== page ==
General Question

lilakess's avatar

When will it be possible to buy health insurance with a pre-existing condition?

Asked by lilakess (781points) May 28th, 2010

Are there hard and fast dates?

Observing members: 0 Composing members: 0

11 Answers

janbb's avatar

From my research, it looks like that will not kick in until 2014. Here is the article from The New York Times that details which features will begin when.

CyanoticWasp's avatar

When we stop calling it “insurance” and just go ahead and call it “another kind of welfare”.

Truly, if we’re going to deal with the world as it is instead of “the world as we wish it could be”, it will not be “insurance” if you can buy “home insurance” while your house is burning down. It’s a corruption of the term.

But to answer the question you probably intended, “When can I buy that kind of welfare?” ... 2014.

WestRiverrat's avatar

Yeah, they need to preload it with revenue before they start spending in order to get the numbers where they were tolerable to enough Congressmen and Senators to pass the bill.

dpworkin's avatar

The reason we call it “insurance” is that the Insurance Industry forced the bill to include them in the revenue stream even though they are entirely redundant. If we removed that corpus we would have more money to spend on preventive medicine and premium subsidies for the underpaid.

CyanoticWasp's avatar

@dpworkin you seem to be paying the same homage with use of the word “premium” ... as if there really is “insurance” involved.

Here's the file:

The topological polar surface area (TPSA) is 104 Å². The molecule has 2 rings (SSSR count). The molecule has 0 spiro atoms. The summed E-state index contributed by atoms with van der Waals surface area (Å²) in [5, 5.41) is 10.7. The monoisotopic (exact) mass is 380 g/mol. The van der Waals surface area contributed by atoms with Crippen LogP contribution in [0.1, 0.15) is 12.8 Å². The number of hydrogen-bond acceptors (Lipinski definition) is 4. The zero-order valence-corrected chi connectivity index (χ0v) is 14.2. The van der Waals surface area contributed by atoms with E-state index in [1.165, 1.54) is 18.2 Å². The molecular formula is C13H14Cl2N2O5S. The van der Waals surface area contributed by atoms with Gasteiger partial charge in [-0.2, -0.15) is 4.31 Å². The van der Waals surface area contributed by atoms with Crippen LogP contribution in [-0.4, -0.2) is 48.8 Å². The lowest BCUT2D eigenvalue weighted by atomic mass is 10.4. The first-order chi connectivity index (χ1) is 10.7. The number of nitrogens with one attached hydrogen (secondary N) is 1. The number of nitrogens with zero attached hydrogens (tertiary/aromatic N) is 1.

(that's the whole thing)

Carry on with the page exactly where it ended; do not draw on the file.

andrew's avatar

Actually, from that same article that janbb mentioned, this year, if you’re eligible.

“National High-Risk Pool. People with preexisting conditions will be eligible for subsidized coverage through a national high-risk pool, beginning 90 days after enactment. People who have been uninsured for at least six months and who have a preexisting condition will be eligible for subsidized coverage through a temporary national high-risk pool, to be established by the secretary in 2010. High-risk pools will not impose preexisting condition exclusions and plans will be required to cover on average no less than 65 percent of medical costs (actuarial value) and to limit out-of-pocket spending to that which is defined for health savings accounts (HSAs), or $5,950 for individual policies and $11,900 for family policies. Premiums will be set for a standard population and cannot vary by more than a factor of four based on age (i.e., 4:1 age bands). The secretary will receive $5 billion to carry out the program.”

Response moderated
janbb's avatar

@andrew Cool sleuthing. I missed that bit.

lilakess's avatar

@andrew Interesting, so once you’re uninsured for 6 months, you can hop into the high-risk pool. V. nice.

Thanks everyone for the info!

lillycoyote's avatar

You should also check with your state insurance commission. I believe states are required to either run their own high risk pools or allow the government to run their high risk pools. My state has opted to run it’s own high risk pool.

ava's avatar

i guess seeing health care and insurance as a social responsibility and making commentary on that is apparently neither helpful nor on-topic, yet pontificating otherwise is…interesting.

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